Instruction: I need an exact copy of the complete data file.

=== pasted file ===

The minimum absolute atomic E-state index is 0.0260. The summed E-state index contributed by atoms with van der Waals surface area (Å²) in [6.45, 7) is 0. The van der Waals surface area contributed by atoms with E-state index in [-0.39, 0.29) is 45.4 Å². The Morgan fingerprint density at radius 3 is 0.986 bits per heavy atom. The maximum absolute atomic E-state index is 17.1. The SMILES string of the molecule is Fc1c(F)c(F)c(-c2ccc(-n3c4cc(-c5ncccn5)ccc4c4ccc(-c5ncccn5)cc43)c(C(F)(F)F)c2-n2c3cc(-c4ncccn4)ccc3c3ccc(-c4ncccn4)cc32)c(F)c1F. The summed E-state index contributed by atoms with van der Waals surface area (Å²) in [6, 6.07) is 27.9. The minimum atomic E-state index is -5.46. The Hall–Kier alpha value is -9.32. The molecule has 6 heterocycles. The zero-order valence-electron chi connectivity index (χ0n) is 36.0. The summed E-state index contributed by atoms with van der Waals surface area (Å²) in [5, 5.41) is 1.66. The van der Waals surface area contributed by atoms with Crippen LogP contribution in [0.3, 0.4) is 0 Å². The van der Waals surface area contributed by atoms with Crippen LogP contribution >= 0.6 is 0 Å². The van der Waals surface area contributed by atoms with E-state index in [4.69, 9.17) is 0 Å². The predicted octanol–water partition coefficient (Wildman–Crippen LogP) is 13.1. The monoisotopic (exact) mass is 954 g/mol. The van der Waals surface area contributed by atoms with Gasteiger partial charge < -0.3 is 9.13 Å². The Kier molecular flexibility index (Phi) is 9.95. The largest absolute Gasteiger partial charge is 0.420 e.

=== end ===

The minimum absolute atomic E-state index is 0.0260. The summed E-state index contributed by atoms with van der Waals surface area (Å²) in [6.45, 7) is 0. The van der Waals surface area contributed by atoms with E-state index in [-0.39, 0.29) is 45.4 Å². The Morgan fingerprint density at radius 3 is 0.986 bits per heavy atom. The maximum absolute atomic E-state index is 17.1. The SMILES string of the molecule is Fc1c(F)c(F)c(-c2ccc(-n3c4cc(-c5ncccn5)ccc4c4ccc(-c5ncccn5)cc43)c(C(F)(F)F)c2-n2c3cc(-c4ncccn4)ccc3c3ccc(-c4ncccn4)cc32)c(F)c1F. The summed E-state index contributed by atoms with van der Waals surface area (Å²) in [6, 6.07) is 27.9. The minimum atomic E-state index is -5.46. The Hall–Kier alpha value is -9.32. The molecule has 6 heterocycles. The zero-order valence-electron chi connectivity index (χ0n) is 36.0. The summed E-state index contributed by atoms with van der Waals surface area (Å²) in [5, 5.41) is 1.66. The van der Waals surface area contributed by atoms with Crippen LogP contribution in [0.3, 0.4) is 0 Å². The van der Waals surface area contributed by atoms with Crippen LogP contribution >= 0.6 is 0 Å². The van der Waals surface area contributed by atoms with E-state index in [4.69, 9.17) is 0 Å². The predicted octanol–water partition coefficient (Wildman–Crippen LogP) is 13.1. The monoisotopic (exact) mass is 954 g/mol. The van der Waals surface area contributed by atoms with Gasteiger partial charge < -0.3 is 9.13 Å². The Kier molecular flexibility index (Phi) is 9.95. The largest absolute Gasteiger partial charge is 0.420 e.